Nicaragua Opens Era of Reform Vote on Constitutional Amendments Heralds a Significant Realignment of Political Forces That Could Add to Social Stability, but Puts the Administration on the Defensive

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IN a bold challenge to President Violeta Chamorro, a coalition of opposition leaders has taken a step toward realigning Nicaragua's politics that they hope will bring stability to their divided country.

With the far right abstaining, Nicaragua's National Assembly voted on Dec. 10 to approve what appeared to be an innocuous amendment to the country's charter that reduces the time necessary to approve constitutional amendments from two annual legislative sessions to one.

The vote, made possible by a split in the National Opposition Union (UNO), which allowed a center-left coalition to emerge, appears to herald an important realignment of political forces, and creates a serious dilemma for the Chamorro administration.

The reforms are "the most important political event in Nicaragua since the 1990 elections," says Jose Leon Talavera, a Sandinista who is one of the authors of the reforms. "In this vote, we are seeing a new alliance take shape with long-term implications."

Last week's vote could pave the way for further reforms in the spring, including curbs on presidential power.

Under reforms envisaged by the center-left coalition, Mrs. Chamorro could lose her rights to decide who sits on the Supreme Court, levy taxes without the legislators' approval, and conduct economic policy without consulting the other branches of government.

In addition, Chamorro could be banned from running for immediate reelection in 1996, as will her son-in-law, Chief Minister Antonio Lacayo, who also has presidential ambitions.

In part, the reform effort responds to longstanding criticism by the UNO right that the current Constitution, passed in 1987 during the heyday of the Sandinista revolution, is autocratic. The constitutional reformers are taking aim particularly at those presidential powers that go beyond those found in other Latin American constitutions and overshadow other branches of government.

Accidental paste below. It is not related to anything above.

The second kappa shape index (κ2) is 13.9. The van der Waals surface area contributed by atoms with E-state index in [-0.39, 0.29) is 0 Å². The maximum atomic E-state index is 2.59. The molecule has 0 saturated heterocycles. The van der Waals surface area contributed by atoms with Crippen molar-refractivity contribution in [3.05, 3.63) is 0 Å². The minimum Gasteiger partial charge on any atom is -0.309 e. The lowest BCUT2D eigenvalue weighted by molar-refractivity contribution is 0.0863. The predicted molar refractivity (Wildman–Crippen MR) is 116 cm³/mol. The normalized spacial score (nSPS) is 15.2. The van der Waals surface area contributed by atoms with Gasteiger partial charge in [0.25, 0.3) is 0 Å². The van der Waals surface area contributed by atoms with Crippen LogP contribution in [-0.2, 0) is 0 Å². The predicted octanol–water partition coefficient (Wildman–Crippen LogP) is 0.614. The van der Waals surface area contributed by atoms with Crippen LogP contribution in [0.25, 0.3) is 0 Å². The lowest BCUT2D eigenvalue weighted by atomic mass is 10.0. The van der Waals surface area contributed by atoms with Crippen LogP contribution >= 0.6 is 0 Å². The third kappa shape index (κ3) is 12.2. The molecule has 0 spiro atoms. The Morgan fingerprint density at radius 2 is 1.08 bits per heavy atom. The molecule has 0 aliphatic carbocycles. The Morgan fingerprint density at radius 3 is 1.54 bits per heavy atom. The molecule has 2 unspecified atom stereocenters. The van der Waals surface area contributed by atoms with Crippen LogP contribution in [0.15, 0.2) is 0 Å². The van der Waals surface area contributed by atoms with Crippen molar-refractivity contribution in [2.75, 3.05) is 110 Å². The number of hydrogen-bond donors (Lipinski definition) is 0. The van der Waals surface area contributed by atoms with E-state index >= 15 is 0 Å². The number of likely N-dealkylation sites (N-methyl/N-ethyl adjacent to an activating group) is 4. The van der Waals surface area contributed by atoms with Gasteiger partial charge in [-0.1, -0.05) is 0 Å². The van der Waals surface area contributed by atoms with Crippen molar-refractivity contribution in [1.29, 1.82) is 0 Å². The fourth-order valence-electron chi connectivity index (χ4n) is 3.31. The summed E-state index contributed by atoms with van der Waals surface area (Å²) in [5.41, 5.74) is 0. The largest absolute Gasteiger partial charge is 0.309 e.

The leftist Sandinista Front, several varieties of centrists, and the Christian Democratic Union, which belongs to UNO, contributed the 58 votes needed for the reform. The Christian Democrats, the principal moderate faction in UNO, in casting their crucial swing votes with the Sandinistas, showed that they will continue aligning themselves with the Sandinistas and Centrists to pass wholesale substantive changes to the nation's Constitution.

The government has reacted negatively to the legislature's moves to curb of its power. "We are opposed to the prohibitions on Dona Violeta and Tonio Lacayo," presidential legal advisor Tomas Delaney saidas the vote neared, "as well as the transfer of powers to the Assembly, because it undermines our ability to conduct economic policy."

The latter question is particularly sensitive at present, as the Chamorro government is negotiating a three year aid agreement with the International Monetary Fund (IMF)that the reform forces oppose.

The government's objections notwithstanding, reformers argue that better constitutional balance will contribute to political stability by helping to control impunity and corruption and by facilitating public input into economic policy. …